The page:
• Select the ‘Recurse into subdirectories’ checkbox.
  • Select the ‘Apply to directories only’ option and click OK.
Make sure the numeric value in the Permission box
  • Repeat the process for all of the files.
  • Make the file permissions 644 or 640.
  • Remember to select Recurse into subdirectories > Only apply to files Click OK.
Repeat the process for all of the files

Recheck to see if the 403 forbidden WordPress error has been resolved. If it still appears, proceed to the next step, which is deactivating the plugins.

5. Deactivate All Plugins

On WordPress sites, poorly coded plugins can occasionally cause a 403 forbidden error. As a result, we can disable all of our plugins and see if the problem has been resolved.

  • You can use an FTP client like FileZilla to access your WordPress files once more.
  • Navigate to public html > wp-content
  • Change the name of the plugins folder (I changed it to plugins-old).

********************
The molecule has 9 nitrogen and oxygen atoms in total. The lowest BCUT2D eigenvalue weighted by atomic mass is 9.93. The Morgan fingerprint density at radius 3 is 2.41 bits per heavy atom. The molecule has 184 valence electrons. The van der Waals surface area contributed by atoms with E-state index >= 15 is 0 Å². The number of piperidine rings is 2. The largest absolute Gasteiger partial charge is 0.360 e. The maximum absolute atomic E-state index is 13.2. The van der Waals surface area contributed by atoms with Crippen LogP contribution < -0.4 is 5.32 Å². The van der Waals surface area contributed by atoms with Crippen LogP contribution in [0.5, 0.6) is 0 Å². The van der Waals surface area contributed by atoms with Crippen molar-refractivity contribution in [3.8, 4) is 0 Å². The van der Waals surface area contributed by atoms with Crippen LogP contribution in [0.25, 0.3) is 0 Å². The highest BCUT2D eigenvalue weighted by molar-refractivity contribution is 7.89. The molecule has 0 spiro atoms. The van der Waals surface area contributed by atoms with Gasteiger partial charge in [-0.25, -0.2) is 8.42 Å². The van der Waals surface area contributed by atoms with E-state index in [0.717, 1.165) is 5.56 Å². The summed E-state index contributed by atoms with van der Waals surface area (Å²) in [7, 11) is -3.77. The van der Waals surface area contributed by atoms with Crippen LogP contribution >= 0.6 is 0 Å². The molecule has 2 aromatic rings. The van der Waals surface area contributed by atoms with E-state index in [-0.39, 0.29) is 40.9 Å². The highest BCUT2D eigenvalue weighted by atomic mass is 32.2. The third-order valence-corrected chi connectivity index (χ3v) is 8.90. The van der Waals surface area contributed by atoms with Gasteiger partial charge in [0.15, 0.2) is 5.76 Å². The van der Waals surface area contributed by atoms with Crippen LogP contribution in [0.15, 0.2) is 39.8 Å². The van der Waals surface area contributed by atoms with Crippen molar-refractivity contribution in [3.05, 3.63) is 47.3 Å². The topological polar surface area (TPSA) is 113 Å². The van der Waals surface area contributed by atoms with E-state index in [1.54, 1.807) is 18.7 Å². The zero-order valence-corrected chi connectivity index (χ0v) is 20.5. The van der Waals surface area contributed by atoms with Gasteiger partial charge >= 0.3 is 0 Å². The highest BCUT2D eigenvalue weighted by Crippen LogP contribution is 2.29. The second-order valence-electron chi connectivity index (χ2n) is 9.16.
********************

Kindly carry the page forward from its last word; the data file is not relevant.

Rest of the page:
Change the name of the plugins folder
  • Return to your browser and refresh it. If the website resumes normal operation, the plugins were the source of the problem.
  • Change the name of your plugins-old folder to plugins.
  • After changing the folder name, navigate to the WordPress Dashboard > Plugins > Installed Plugins.
  • You’ll notice that all plugins are disabled by default.
  • Activate each plugin and see if your website works afterward to identify the problematic plugin.

6. Get in touch with your hosting support

If you’ve tried everything and still get the 403 error, your last option is to contact your hosting provider. Many managed hosting providers provide immediate assistance with these issues.


I hope you found this guide useful and were able to resolve the “WordPress 403 error” using the solutions provided. Have you come up with any other solutions to this problem? Please share your solutions in the comments section below to help others who are experiencing similar problems.